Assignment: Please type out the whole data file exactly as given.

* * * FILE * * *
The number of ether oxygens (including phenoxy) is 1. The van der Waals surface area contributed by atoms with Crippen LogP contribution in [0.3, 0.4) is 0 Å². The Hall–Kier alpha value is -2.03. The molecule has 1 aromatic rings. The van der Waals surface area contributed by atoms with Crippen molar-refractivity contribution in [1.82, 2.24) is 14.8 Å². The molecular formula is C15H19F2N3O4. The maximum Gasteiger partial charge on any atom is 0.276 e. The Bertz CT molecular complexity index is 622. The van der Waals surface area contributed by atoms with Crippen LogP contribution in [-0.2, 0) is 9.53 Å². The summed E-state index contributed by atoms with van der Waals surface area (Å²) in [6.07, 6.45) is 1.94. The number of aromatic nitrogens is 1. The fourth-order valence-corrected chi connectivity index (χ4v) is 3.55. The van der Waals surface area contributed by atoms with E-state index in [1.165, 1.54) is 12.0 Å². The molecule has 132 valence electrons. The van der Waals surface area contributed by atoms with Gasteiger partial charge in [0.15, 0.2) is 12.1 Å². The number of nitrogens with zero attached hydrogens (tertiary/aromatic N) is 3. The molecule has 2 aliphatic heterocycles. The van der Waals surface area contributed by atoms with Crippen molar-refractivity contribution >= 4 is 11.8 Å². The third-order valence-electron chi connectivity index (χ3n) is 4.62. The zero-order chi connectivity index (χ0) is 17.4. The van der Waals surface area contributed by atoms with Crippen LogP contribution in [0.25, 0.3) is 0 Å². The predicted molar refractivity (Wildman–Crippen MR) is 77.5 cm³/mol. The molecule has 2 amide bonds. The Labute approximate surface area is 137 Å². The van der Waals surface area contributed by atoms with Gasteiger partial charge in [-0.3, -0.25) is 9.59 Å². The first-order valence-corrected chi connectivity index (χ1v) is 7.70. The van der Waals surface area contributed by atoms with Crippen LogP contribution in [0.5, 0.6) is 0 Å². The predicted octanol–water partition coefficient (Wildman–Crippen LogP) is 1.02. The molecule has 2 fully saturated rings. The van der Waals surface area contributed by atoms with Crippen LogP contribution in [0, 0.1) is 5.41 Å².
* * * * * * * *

The number of ether oxygens (including phenoxy) is 1. The van der Waals surface area contributed by atoms with Crippen LogP contribution in [0.3, 0.4) is 0 Å². The Hall–Kier alpha value is -2.03. The molecule has 1 aromatic rings. The van der Waals surface area contributed by atoms with Crippen molar-refractivity contribution in [1.82, 2.24) is 14.8 Å². The molecular formula is C15H19F2N3O4. The maximum Gasteiger partial charge on any atom is 0.276 e. The Bertz CT molecular complexity index is 622. The van der Waals surface area contributed by atoms with Crippen LogP contribution in [-0.2, 0) is 9.53 Å². The summed E-state index contributed by atoms with van der Waals surface area (Å²) in [6.07, 6.45) is 1.94. The number of aromatic nitrogens is 1. The fourth-order valence-corrected chi connectivity index (χ4v) is 3.55. The van der Waals surface area contributed by atoms with E-state index in [1.165, 1.54) is 12.0 Å². The molecule has 132 valence electrons. The van der Waals surface area contributed by atoms with Gasteiger partial charge in [0.15, 0.2) is 12.1 Å². The number of nitrogens with zero attached hydrogens (tertiary/aromatic N) is 3. The molecule has 2 aliphatic heterocycles. The van der Waals surface area contributed by atoms with Crippen molar-refractivity contribution >= 4 is 11.8 Å². The third-order valence-electron chi connectivity index (χ3n) is 4.62. The zero-order chi connectivity index (χ0) is 17.4. The van der Waals surface area contributed by atoms with Crippen LogP contribution in [0.25, 0.3) is 0 Å². The predicted molar refractivity (Wildman–Crippen MR) is 77.5 cm³/mol. The molecule has 2 amide bonds. The Labute approximate surface area is 137 Å². The van der Waals surface area contributed by atoms with Gasteiger partial charge in [-0.3, -0.25) is 9.59 Å². The first-order valence-corrected chi connectivity index (χ1v) is 7.70. The van der Waals surface area contributed by atoms with Crippen LogP contribution in [0.5, 0.6) is 0 Å². The predicted octanol–water partition coefficient (Wildman–Crippen LogP) is 1.02. The molecule has 2 fully saturated rings. The van der Waals surface area contributed by atoms with Crippen LogP contribution in [0, 0.1) is 5.41 Å².